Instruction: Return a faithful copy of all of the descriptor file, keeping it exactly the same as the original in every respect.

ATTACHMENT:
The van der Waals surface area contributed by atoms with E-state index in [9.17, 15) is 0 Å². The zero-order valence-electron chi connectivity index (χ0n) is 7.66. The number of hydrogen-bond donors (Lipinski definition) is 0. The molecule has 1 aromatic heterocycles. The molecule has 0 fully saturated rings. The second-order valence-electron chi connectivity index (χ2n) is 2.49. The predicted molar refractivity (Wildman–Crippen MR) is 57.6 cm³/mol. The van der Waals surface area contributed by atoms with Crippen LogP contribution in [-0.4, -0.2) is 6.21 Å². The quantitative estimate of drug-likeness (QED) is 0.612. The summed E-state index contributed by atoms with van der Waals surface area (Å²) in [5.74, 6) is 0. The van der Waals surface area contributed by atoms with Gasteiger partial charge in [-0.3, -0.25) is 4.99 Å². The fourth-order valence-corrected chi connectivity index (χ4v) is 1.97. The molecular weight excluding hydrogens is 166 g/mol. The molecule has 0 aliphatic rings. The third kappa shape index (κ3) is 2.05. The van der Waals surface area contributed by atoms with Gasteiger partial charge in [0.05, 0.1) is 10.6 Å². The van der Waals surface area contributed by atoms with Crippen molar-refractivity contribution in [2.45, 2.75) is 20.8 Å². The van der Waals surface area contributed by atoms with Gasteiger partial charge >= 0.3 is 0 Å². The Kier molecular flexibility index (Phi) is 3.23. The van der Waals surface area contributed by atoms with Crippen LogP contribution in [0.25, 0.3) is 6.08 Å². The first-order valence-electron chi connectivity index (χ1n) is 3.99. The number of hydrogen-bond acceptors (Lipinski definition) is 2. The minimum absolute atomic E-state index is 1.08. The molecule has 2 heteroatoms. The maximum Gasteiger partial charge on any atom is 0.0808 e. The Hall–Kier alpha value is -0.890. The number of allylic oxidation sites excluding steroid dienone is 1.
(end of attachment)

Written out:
The van der Waals surface area contributed by atoms with E-state index in [9.17, 15) is 0 Å². The zero-order valence-electron chi connectivity index (χ0n) is 7.66. The number of hydrogen-bond donors (Lipinski definition) is 0. The molecule has 1 aromatic heterocycles. The molecule has 0 fully saturated rings. The second-order valence-electron chi connectivity index (χ2n) is 2.49. The predicted molar refractivity (Wildman–Crippen MR) is 57.6 cm³/mol. The van der Waals surface area contributed by atoms with Crippen LogP contribution in [-0.4, -0.2) is 6.21 Å². The quantitative estimate of drug-likeness (QED) is 0.612. The summed E-state index contributed by atoms with van der Waals surface area (Å²) in [5.74, 6) is 0. The van der Waals surface area contributed by atoms with Gasteiger partial charge in [-0.3, -0.25) is 4.99 Å². The fourth-order valence-corrected chi connectivity index (χ4v) is 1.97. The molecular weight excluding hydrogens is 166 g/mol. The molecule has 0 aliphatic rings. The third kappa shape index (κ3) is 2.05. The van der Waals surface area contributed by atoms with Gasteiger partial charge in [0.05, 0.1) is 10.6 Å². The van der Waals surface area contributed by atoms with Crippen molar-refractivity contribution in [2.45, 2.75) is 20.8 Å². The van der Waals surface area contributed by atoms with Gasteiger partial charge >= 0.3 is 0 Å². The Kier molecular flexibility index (Phi) is 3.23. The van der Waals surface area contributed by atoms with Crippen LogP contribution in [0.25, 0.3) is 6.08 Å². The first-order valence-electron chi connectivity index (χ1n) is 3.99. The number of hydrogen-bond acceptors (Lipinski definition) is 2. The minimum absolute atomic E-state index is 1.08. The molecule has 2 heteroatoms. The maximum Gasteiger partial charge on any atom is 0.0808 e. The Hall–Kier alpha value is -0.890. The number of allylic oxidation sites excluding steroid dienone is 1.